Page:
The number of home resales in Toronto decreased by 47 per cent in July compared to last year, while the number of new listings dropped roughly 4 per cent. However, despite Canada’s real estate market slumping, experts say Canada’s real estate market will not collapse.
According to new Statistics Canada statistics, home prices rose just 0.1% between June and July, which is the smallest gain in more than two years and significantly less than the 7.6% average annual inflation rate for that month.
Despite experts’ predictions that the housing downturn may be the worst in four decades, they suggest two factors prevent this downturn. These factors are immigration and more households due to Canadians’ preference for living alone or in smaller groups.
Expert opinions on Canada’s real estate
According to Kate Choi, an associate professor of sociology at Western University, if the rate of immigration and current changes in household formation continue, we will probably not see a housing crash over the mid-to-long term.
In addition, a crash refers to a scenario where prices drop by around 30% and housing demand completely disappears, explains Carrie Freestone, an economist at RBC.
The bank predicts benchmark prices would decline by 13% during this correction period, far less than the 30% threshold for a crash. Freestone added that it would not make up for or offset the gains made during the pandemic.
Future demand for homes would rise
A recent RBC analysis published on August 17 shows that the average size of a Canadian home will decrease by 0.02 individuals between 2016 and 2021. During this time frame, new households were created nationwide due to Canadians, particularly young adults starting new smaller families and giving up multi-generational living.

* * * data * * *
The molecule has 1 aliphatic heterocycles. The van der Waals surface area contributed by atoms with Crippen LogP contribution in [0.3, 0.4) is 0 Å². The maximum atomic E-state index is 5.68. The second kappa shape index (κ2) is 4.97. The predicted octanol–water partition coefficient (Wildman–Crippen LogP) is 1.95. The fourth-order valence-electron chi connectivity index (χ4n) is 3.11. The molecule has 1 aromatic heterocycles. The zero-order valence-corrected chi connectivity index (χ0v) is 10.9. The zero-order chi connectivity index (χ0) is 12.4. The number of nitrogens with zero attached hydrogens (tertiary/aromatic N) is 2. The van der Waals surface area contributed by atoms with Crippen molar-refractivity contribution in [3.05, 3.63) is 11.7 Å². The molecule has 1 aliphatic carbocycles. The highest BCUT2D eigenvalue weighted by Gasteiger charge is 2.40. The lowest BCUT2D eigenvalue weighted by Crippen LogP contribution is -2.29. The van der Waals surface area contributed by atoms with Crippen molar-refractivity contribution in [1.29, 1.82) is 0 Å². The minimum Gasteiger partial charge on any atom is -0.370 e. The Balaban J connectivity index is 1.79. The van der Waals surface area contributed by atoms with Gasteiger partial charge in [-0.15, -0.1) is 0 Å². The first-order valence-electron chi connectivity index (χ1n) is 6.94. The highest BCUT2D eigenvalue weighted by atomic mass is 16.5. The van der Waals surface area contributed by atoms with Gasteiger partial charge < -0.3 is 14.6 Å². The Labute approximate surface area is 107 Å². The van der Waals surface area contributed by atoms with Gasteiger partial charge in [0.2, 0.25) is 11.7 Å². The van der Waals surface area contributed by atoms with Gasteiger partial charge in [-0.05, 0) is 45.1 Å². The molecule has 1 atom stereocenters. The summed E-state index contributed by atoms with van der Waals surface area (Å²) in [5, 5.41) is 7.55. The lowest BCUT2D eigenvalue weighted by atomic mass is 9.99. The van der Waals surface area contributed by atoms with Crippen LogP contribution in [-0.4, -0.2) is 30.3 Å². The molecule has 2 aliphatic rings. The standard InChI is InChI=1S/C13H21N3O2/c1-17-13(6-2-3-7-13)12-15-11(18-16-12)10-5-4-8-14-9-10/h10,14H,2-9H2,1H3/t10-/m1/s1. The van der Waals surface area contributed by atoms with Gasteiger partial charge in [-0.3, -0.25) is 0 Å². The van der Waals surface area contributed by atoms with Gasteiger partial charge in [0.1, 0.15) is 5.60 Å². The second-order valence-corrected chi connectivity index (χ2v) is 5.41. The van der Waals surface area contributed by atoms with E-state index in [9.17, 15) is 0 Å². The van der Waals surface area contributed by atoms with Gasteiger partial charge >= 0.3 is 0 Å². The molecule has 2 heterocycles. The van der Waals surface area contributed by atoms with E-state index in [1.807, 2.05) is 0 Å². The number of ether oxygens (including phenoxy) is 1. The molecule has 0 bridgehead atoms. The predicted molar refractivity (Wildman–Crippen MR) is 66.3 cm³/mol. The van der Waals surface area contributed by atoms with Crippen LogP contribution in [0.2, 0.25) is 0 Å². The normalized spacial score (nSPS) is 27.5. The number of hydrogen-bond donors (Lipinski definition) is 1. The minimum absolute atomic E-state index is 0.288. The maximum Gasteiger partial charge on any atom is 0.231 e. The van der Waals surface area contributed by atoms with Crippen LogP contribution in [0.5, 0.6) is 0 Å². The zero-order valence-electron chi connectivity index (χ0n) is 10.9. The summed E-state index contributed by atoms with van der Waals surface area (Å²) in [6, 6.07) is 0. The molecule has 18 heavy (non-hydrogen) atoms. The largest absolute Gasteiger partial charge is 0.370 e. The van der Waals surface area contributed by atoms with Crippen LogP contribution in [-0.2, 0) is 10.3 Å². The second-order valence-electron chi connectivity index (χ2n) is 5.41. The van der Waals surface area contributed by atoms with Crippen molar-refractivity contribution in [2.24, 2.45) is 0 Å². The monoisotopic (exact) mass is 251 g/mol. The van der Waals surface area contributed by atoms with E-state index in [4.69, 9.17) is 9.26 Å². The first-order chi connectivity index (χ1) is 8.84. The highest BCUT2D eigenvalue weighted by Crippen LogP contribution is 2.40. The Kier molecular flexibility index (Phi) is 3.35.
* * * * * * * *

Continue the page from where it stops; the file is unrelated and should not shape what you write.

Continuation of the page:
In general, more households suggest that these households will require more housing in future, according to Choi. Therefore, that will ultimately put increasing pressure on property prices.
This situation will increase housing demand and “contain a housing spiral” together with the federal government’s goals to welcome a record 1.3 million new permanent residents by 2024, adding around 555,000 additional households.
As individuals get used to the new interest rate levels, Royal LePage CEO and President Phil Soper anticipate an improvement in the home market in the spring of 2023. According to Soper, the market will quickly rebound because there is still unmet demand from the early stages of the pandemic.
Impact of the Housing Correction
Due to Ontario’s Fair Housing Plan and the new federal mortgage stress test, there was significant housing correction between 2017 and 2019, he added. However, because of the low-interest rates and a large amount of money households had saved up before the pandemic caused, the first wave of demand to unleash.
According to Soper, the market never got a chance to fully catch up or meet all the organic demand from that initial correction when this housing correction cycle started in February, partly because of higher interest rates.
The report’s conclusions come with a warning, according to Choi, as more young adults may decide to stay with their parents longer owing to the rising cost of living, which would result in fewer new households and a further decline in demand and housing prices.
Source: Toronto Star